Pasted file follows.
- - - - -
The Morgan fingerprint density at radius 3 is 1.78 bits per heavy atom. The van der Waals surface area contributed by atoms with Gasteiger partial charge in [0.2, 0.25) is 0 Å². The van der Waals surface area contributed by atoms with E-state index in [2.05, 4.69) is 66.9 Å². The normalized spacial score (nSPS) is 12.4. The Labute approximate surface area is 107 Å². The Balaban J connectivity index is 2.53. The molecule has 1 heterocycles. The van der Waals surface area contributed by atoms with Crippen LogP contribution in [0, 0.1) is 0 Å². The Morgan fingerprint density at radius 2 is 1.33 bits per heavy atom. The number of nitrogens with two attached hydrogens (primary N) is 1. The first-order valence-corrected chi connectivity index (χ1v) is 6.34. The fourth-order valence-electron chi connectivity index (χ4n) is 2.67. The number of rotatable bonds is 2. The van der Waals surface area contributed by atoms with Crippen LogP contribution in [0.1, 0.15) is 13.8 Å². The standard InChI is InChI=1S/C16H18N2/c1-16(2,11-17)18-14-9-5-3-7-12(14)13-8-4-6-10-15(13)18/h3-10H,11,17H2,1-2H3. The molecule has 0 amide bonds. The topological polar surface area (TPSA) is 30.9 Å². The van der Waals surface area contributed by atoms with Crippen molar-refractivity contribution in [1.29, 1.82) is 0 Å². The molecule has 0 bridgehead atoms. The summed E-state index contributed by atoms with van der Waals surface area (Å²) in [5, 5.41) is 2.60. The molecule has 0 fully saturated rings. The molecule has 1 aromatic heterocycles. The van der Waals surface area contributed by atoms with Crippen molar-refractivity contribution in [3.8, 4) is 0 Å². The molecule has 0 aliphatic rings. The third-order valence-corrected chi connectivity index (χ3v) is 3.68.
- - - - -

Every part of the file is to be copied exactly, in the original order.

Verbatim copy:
The Morgan fingerprint density at radius 3 is 1.78 bits per heavy atom. The van der Waals surface area contributed by atoms with Gasteiger partial charge in [0.2, 0.25) is 0 Å². The van der Waals surface area contributed by atoms with E-state index in [2.05, 4.69) is 66.9 Å². The normalized spacial score (nSPS) is 12.4. The Labute approximate surface area is 107 Å². The Balaban J connectivity index is 2.53. The molecule has 1 heterocycles. The van der Waals surface area contributed by atoms with Crippen LogP contribution in [0, 0.1) is 0 Å². The Morgan fingerprint density at radius 2 is 1.33 bits per heavy atom. The number of nitrogens with two attached hydrogens (primary N) is 1. The first-order valence-corrected chi connectivity index (χ1v) is 6.34. The fourth-order valence-electron chi connectivity index (χ4n) is 2.67. The number of rotatable bonds is 2. The van der Waals surface area contributed by atoms with Crippen LogP contribution in [0.1, 0.15) is 13.8 Å². The standard InChI is InChI=1S/C16H18N2/c1-16(2,11-17)18-14-9-5-3-7-12(14)13-8-4-6-10-15(13)18/h3-10H,11,17H2,1-2H3. The molecule has 0 amide bonds. The topological polar surface area (TPSA) is 30.9 Å². The van der Waals surface area contributed by atoms with Crippen molar-refractivity contribution in [1.29, 1.82) is 0 Å². The molecule has 0 bridgehead atoms. The summed E-state index contributed by atoms with van der Waals surface area (Å²) in [5, 5.41) is 2.60. The molecule has 0 fully saturated rings. The molecule has 1 aromatic heterocycles. The van der Waals surface area contributed by atoms with Crippen molar-refractivity contribution in [3.8, 4) is 0 Å². The molecule has 0 aliphatic rings. The third-order valence-corrected chi connectivity index (χ3v) is 3.68.